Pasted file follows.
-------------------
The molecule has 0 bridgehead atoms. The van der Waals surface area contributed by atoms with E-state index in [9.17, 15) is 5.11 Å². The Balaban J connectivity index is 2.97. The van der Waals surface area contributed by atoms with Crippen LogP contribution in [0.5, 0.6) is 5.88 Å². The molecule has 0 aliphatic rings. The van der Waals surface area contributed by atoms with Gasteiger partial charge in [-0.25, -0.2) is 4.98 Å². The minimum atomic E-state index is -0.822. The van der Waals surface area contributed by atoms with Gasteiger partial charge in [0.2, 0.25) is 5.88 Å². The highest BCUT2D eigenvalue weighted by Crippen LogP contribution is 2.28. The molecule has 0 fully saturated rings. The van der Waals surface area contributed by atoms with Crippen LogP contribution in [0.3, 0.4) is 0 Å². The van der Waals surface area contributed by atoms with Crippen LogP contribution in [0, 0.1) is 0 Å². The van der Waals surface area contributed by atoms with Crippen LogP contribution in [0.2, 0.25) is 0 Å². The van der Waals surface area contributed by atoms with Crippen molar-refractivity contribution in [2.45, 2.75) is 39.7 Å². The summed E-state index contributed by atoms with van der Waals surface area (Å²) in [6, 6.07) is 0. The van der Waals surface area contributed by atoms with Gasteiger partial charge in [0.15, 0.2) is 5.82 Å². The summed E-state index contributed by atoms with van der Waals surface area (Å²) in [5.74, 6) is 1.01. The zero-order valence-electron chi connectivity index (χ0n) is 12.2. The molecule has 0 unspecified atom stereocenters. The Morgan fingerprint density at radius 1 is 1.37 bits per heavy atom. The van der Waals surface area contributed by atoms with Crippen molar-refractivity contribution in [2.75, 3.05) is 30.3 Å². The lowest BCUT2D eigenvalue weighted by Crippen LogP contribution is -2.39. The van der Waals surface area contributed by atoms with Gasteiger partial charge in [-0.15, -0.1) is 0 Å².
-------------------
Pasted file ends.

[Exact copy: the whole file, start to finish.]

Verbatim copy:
The molecule has 0 bridgehead atoms. The van der Waals surface area contributed by atoms with E-state index in [9.17, 15) is 5.11 Å². The Balaban J connectivity index is 2.97. The van der Waals surface area contributed by atoms with Crippen LogP contribution in [0.5, 0.6) is 5.88 Å². The molecule has 0 aliphatic rings. The van der Waals surface area contributed by atoms with Gasteiger partial charge in [-0.25, -0.2) is 4.98 Å². The minimum atomic E-state index is -0.822. The van der Waals surface area contributed by atoms with Gasteiger partial charge in [0.2, 0.25) is 5.88 Å². The highest BCUT2D eigenvalue weighted by Crippen LogP contribution is 2.28. The molecule has 0 fully saturated rings. The van der Waals surface area contributed by atoms with Crippen LogP contribution in [0.3, 0.4) is 0 Å². The van der Waals surface area contributed by atoms with Crippen LogP contribution in [0, 0.1) is 0 Å². The van der Waals surface area contributed by atoms with Crippen LogP contribution in [0.2, 0.25) is 0 Å². The van der Waals surface area contributed by atoms with Crippen molar-refractivity contribution in [2.45, 2.75) is 39.7 Å². The summed E-state index contributed by atoms with van der Waals surface area (Å²) in [6, 6.07) is 0. The van der Waals surface area contributed by atoms with Gasteiger partial charge in [0.15, 0.2) is 5.82 Å². The summed E-state index contributed by atoms with van der Waals surface area (Å²) in [5.74, 6) is 1.01. The zero-order valence-electron chi connectivity index (χ0n) is 12.2. The molecule has 0 unspecified atom stereocenters. The Morgan fingerprint density at radius 1 is 1.37 bits per heavy atom. The van der Waals surface area contributed by atoms with Crippen molar-refractivity contribution in [2.75, 3.05) is 30.3 Å². The lowest BCUT2D eigenvalue weighted by Crippen LogP contribution is -2.39. The van der Waals surface area contributed by atoms with Gasteiger partial charge in [-0.15, -0.1) is 0 Å².